How to Use Calls-to-Action Effectively for Maximum Benefits
One of the major motivations behind implementing a marketing strategy is to inspire someone to do what you want them to do. However, that raises the question of how one can be sure that their audience reacts they way they want them to? The simple answer: by using a call-to-action.
Calls-to-action, or CTAs, are the utility knife in a marketer’s toolbox--with a few quick adjustments, they can be used to help facilitate almost any marketing goal. As such, they are a critical component to include on your website. Perhaps most recognizably seen in television infomercials that repeatedly shout “CALL NOW” at a viewer along with a phone number, a well-crafted CTA does its job with considerably more finesse. A quality CTA is built to draw your audience toward advancing in the sales funnel to ultimately become a client. A common example of a CTA might be to request that a site visitor provide their contact information in exchange for access to a piece of bonus content, thereby allowing you to build a list of prospects to pursue.
Of course, a CTA may be used to reach other goals as well. With strategies that evolve as they progress through the sales funnel, many contacts can be nudged from “lead” status to become a fully-fledged “prospect,” and can even be encouraged to draw in other, new leads. This is achieved by adjusting the action a CTA calls for: whether your audience is encouraged to make contact with you for more information, continue their activity on your site, subscribe to some of your other materials, or even close a sale. These lead nurturing activities are what ultimately draw a lead through the funnel, and are generated through the inclusion of a CTA.
Of course, not all CTAs are created equal. Without a careful strategy, they could very well present themselves as gracefully as the shouted “CALL NOW” of an infomercial, becoming less effective in influencing the behavior and actions that they are intended to. To avoid self-sabotaging your own efforts, it helps to follow these best practices when constructing your CTAs.
- Incentives and Benefits to Encourage Urgency - When writing out your CTA, emphasize the benefits that completing the action will bring. It often helps to offer an incentive for doing so, such as a free downloadable resource, as this will motivate your audience to act. Putting limits on these offers will also motivate your audience to act sooner rather than later, when they risk forgetting all about your efforts.
- Keep it Super Simple - There’s truth to the acronym tl;dr (too long; didn’t read) and the tried-and-true KISS rule. If your initiative requires too much work on the part of your audience, or is more complex than filling out a few fields with their information, fewer potential contacts will be willing to complete the action that you called them to.
- Make it Match - You will want your CTAs to hit a balance between standing out and blending into the rest of the page. This will require a little bit of planning in advance, as they will be influenced by both the language and syntax your site uses, along with the visual design scheme your site follows. You end result should be easily noticeable without detracting too much attention from the page content. It is also best to keep your CTAs above the fold of the webpage, so a visitor doesn’t have to scroll to see it. It is never a bad idea to generate a few options and test them out individually before deciding on a set of CTA guidelines.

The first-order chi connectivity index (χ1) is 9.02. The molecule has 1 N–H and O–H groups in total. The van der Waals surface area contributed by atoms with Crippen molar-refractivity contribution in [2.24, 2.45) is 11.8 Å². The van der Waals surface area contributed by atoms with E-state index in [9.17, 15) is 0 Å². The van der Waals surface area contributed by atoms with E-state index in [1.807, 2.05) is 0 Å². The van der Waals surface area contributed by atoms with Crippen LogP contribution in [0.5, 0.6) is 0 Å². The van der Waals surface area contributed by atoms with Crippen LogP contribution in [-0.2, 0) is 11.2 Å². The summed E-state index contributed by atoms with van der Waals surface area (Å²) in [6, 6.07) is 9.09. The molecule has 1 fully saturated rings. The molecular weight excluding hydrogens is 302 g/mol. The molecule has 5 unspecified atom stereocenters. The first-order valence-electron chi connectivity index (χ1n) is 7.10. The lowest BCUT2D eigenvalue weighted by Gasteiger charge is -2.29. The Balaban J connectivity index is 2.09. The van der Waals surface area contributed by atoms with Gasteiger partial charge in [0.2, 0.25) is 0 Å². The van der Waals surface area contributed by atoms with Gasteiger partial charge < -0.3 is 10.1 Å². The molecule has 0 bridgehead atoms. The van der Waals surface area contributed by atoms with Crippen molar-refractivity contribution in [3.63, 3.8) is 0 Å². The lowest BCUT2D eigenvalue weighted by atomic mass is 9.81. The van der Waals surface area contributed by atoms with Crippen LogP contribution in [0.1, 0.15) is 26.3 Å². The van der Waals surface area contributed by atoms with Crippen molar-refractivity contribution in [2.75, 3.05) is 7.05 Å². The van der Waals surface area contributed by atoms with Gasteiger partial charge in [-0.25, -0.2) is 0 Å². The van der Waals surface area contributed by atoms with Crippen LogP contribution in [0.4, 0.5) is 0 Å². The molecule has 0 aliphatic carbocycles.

Once you’ve created your ideal calls to action, you will need to put them somewhere that they will be seen. The most natural place is on the pages of your website, where you can customize them to tie in to the content of each page, or even the point in your sales cycle that the typical page visitor has reached. However, don’t feel confined to incorporating them exclusively on your website--CTAs have a place in just about every aspect of your marketing. You should include them in your email blasts, incentivizing your readers to take action throughout the subject line and body of your message.
Blogs are another excellent space to include a CTA or two. Including one on the page’s sidebar and in the conclusion of a blog entry provide your readers with multiple opportunities to follow through with the actions you’ve recommended. Finally, as has been briefly mentioned, advertisements are an excellent place to include a CTA, especially when retargeting previous visitors and enticing them to return.
Calls-to-action can be an excellent method to guiding your prospects and leads through the steps of the sales cycle, although developing them properly will take plenty of practice. However, considering the increased lead development you can enjoy (plus the added benefit of a more authoritative web presence) makes it all worth it in the end! Try them out for yourself, or reach out to us at http://jmct.io/letstalk (see, CTAs can go everywhere)!